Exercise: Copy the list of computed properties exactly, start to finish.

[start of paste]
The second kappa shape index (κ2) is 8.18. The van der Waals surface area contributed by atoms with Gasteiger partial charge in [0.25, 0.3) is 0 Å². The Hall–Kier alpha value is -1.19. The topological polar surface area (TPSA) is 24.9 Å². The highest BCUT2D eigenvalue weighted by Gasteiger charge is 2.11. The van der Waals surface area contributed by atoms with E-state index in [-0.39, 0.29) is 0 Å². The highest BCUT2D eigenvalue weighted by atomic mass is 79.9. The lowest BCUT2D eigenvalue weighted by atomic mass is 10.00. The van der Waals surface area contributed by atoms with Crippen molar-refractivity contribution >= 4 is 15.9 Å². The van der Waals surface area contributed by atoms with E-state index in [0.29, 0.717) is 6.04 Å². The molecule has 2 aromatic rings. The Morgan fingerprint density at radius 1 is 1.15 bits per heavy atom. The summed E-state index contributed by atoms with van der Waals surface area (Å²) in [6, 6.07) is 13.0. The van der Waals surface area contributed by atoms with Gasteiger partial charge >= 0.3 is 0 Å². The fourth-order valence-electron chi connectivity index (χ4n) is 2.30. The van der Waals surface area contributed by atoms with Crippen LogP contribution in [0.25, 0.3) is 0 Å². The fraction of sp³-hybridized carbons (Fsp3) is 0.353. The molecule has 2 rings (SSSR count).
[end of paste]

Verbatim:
The second kappa shape index (κ2) is 8.18. The van der Waals surface area contributed by atoms with Gasteiger partial charge in [0.25, 0.3) is 0 Å². The Hall–Kier alpha value is -1.19. The topological polar surface area (TPSA) is 24.9 Å². The highest BCUT2D eigenvalue weighted by Gasteiger charge is 2.11. The van der Waals surface area contributed by atoms with E-state index in [-0.39, 0.29) is 0 Å². The highest BCUT2D eigenvalue weighted by atomic mass is 79.9. The lowest BCUT2D eigenvalue weighted by atomic mass is 10.00. The van der Waals surface area contributed by atoms with Crippen molar-refractivity contribution >= 4 is 15.9 Å². The van der Waals surface area contributed by atoms with E-state index in [0.29, 0.717) is 6.04 Å². The molecule has 2 aromatic rings. The Morgan fingerprint density at radius 1 is 1.15 bits per heavy atom. The summed E-state index contributed by atoms with van der Waals surface area (Å²) in [6, 6.07) is 13.0. The van der Waals surface area contributed by atoms with Gasteiger partial charge >= 0.3 is 0 Å². The fourth-order valence-electron chi connectivity index (χ4n) is 2.30. The van der Waals surface area contributed by atoms with Crippen LogP contribution in [0.25, 0.3) is 0 Å². The fraction of sp³-hybridized carbons (Fsp3) is 0.353. The molecule has 2 rings (SSSR count).